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Not Peace But a Sword! Luke 12:49-53 and Other Hard Sayings on the Family in Early Gospel Literature

Dugger Griffith, Sheila Marie
Format
Thesis/Dissertation; Online
Author
Dugger Griffith, Sheila Marie
Advisor
Gamble, Harry
Abstract
When read at face value, Luke l2:49 - 53 and the other "hard sayings" on the family attributed to Jesus in the early Gospel literature suggest that the standard practice among the early Christians was to reject one's family in order to associate with the Christian community. History points to another story, however - a story in which families play a foundational role in shaping the early Church (as in Acts). This study sifts through the literary evidence from early Gospel literature for reflections of the authors' expectations for their communities and/or their communities' approaches to balancing family relationships and discipleship commitment. The material in Mark, Q, and the Gospel of Thomas reflects the on - going practice of the anti - family ethic attributed to Jesus. The material in the Gospels of Matthew and Luke indicates a shift away from the urgent application of the message of family renunciation. In these Gospels the hard sayings on the family are domesticated and made palatable to the more family - friendly members of the later communities. In the case of Matthew, two tiers of discipleship are established, only one of which requires the renunciation of family and wealth. In the case of Luke, however, all of the demands for renunciation are placed in the historical past and, as a result, are binding only on the initial disciples who followed Jesus. Acts then sets the new, pro - family standard for the Christian community. Taken together, the literary evidence suggests that the earlier communities (Mark and Q) and those where anti - social behavior is linked to anti - sexual behavior (Thomas) lived by the radical standards of the hard sayings; the members of the believing community renounced their families to become disciples, often suffering persecution in return. Later, as the Christian community established itself and membership expanded, the hard sayings attributed to Jesus had to be adapted and appropriated to continue to remain relevant to the community. Matthew and Luke rose to the challenge and incorporated these hard sayings in ways that modified them without obliterating them, simultaneously altering and expanding the tradition to encompass the growing pro - family elements of the Church. Note: Abstract extracted from PDF file via OCR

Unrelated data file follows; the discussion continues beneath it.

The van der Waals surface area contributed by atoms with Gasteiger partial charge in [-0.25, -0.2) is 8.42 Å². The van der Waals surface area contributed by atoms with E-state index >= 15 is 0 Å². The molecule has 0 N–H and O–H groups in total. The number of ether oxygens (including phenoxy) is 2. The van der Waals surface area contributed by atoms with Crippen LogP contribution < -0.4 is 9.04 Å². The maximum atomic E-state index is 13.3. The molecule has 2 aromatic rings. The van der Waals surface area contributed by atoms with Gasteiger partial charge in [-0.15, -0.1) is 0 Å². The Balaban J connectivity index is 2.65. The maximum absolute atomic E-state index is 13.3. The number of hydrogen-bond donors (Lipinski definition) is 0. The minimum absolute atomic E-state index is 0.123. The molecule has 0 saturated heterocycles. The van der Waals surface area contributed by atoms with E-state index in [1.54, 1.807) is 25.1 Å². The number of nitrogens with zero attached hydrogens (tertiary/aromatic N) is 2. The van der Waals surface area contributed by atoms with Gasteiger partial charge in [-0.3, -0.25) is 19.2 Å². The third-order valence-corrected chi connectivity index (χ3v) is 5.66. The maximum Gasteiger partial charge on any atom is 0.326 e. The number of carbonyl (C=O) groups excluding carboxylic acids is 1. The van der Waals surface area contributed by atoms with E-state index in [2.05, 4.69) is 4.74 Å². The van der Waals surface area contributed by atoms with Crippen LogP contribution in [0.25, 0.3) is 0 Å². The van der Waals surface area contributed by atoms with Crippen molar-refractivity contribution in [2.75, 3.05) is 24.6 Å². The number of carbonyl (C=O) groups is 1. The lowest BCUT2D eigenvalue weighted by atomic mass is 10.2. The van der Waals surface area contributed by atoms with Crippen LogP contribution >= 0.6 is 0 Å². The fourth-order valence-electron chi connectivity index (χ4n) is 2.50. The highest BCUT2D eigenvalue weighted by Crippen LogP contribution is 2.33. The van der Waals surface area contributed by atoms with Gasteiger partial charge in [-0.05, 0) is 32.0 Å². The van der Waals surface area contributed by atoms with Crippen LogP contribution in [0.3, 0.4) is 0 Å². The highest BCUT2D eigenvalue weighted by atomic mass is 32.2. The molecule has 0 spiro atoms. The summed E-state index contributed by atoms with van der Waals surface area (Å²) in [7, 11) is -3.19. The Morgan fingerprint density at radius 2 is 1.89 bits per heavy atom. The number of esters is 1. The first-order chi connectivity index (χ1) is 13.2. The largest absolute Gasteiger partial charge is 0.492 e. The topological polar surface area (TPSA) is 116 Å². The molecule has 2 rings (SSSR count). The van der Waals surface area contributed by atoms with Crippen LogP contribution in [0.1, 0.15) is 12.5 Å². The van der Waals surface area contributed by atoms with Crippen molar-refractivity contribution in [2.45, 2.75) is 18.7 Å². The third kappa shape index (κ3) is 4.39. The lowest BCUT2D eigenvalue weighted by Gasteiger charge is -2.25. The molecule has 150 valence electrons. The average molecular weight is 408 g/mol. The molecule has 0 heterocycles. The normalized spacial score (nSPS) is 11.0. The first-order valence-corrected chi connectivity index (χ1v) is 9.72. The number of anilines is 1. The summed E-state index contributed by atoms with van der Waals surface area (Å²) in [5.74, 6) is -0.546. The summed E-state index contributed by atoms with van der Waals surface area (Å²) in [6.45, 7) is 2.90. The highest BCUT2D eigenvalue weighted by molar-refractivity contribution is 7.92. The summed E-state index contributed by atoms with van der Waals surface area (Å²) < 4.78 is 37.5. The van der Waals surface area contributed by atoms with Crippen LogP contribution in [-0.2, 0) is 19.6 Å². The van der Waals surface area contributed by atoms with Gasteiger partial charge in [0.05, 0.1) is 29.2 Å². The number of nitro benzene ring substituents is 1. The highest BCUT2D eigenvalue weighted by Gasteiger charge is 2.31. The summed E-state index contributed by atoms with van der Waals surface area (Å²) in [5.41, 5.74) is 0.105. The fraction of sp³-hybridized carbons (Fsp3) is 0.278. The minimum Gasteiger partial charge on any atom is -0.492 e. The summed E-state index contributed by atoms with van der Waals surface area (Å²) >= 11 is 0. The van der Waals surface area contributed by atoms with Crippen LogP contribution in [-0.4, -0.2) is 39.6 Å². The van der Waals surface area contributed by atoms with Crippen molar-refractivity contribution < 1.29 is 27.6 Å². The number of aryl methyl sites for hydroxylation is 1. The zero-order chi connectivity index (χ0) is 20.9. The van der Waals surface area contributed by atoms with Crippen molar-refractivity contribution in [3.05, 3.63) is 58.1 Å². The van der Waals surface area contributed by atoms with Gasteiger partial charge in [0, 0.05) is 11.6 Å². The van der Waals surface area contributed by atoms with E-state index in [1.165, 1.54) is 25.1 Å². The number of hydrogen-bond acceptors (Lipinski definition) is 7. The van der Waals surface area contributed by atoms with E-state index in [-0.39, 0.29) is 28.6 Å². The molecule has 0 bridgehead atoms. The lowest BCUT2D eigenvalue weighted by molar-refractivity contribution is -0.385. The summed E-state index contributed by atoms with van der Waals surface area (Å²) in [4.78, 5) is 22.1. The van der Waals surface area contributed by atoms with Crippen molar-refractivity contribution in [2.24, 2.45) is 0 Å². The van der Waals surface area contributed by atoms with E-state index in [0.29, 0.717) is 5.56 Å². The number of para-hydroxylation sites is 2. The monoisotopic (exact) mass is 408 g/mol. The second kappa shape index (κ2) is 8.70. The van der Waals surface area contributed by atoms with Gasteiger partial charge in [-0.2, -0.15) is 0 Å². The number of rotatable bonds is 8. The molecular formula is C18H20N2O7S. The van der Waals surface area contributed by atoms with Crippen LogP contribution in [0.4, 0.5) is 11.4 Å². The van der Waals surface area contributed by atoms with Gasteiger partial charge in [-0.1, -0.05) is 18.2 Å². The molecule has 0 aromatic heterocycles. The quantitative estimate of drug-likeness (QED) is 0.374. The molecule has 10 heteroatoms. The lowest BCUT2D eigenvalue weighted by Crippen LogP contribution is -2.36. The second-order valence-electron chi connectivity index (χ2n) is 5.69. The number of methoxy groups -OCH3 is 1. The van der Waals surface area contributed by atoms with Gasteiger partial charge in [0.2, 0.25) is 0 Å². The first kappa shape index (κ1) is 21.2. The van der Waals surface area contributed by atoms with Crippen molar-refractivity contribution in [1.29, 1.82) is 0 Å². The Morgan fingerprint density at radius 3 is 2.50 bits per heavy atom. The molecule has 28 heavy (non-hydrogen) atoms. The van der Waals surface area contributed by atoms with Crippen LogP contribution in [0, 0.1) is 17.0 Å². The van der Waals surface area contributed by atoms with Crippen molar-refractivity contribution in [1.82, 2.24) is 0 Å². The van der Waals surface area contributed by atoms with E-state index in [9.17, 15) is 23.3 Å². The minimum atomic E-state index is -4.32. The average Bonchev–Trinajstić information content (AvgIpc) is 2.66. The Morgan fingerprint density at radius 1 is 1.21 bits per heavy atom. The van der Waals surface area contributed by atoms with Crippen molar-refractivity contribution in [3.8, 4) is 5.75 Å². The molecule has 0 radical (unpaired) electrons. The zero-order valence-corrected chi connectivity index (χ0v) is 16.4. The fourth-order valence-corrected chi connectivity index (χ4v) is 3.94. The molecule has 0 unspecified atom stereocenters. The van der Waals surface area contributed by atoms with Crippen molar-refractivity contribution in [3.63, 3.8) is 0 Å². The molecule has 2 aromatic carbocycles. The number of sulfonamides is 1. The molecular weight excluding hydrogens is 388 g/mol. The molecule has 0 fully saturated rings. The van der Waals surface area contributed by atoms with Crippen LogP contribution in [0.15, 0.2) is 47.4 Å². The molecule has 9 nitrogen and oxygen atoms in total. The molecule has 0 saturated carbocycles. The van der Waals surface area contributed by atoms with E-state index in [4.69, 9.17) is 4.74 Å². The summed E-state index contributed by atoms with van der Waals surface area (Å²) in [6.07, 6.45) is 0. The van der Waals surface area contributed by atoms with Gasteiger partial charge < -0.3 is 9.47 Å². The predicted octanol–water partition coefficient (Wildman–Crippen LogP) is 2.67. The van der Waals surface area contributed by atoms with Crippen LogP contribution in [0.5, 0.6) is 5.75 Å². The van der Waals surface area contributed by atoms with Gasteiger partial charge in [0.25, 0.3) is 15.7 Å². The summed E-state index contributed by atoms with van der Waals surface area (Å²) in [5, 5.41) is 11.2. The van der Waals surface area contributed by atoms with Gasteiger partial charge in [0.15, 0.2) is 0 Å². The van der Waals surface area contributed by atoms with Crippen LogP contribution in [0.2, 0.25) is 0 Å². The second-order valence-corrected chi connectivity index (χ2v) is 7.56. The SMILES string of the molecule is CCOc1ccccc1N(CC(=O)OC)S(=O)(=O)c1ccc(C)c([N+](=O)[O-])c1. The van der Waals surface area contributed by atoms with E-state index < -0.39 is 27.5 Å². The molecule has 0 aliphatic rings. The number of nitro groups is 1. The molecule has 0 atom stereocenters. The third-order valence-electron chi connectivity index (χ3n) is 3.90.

Language
English
Published
University of Virginia, Department of Religious Studies, PHD, 2004
Published Date
2004-05-01
Degree
PHD
Rights
All rights reserved (no additional license for public reuse)
Collection
Libra ETD Repository

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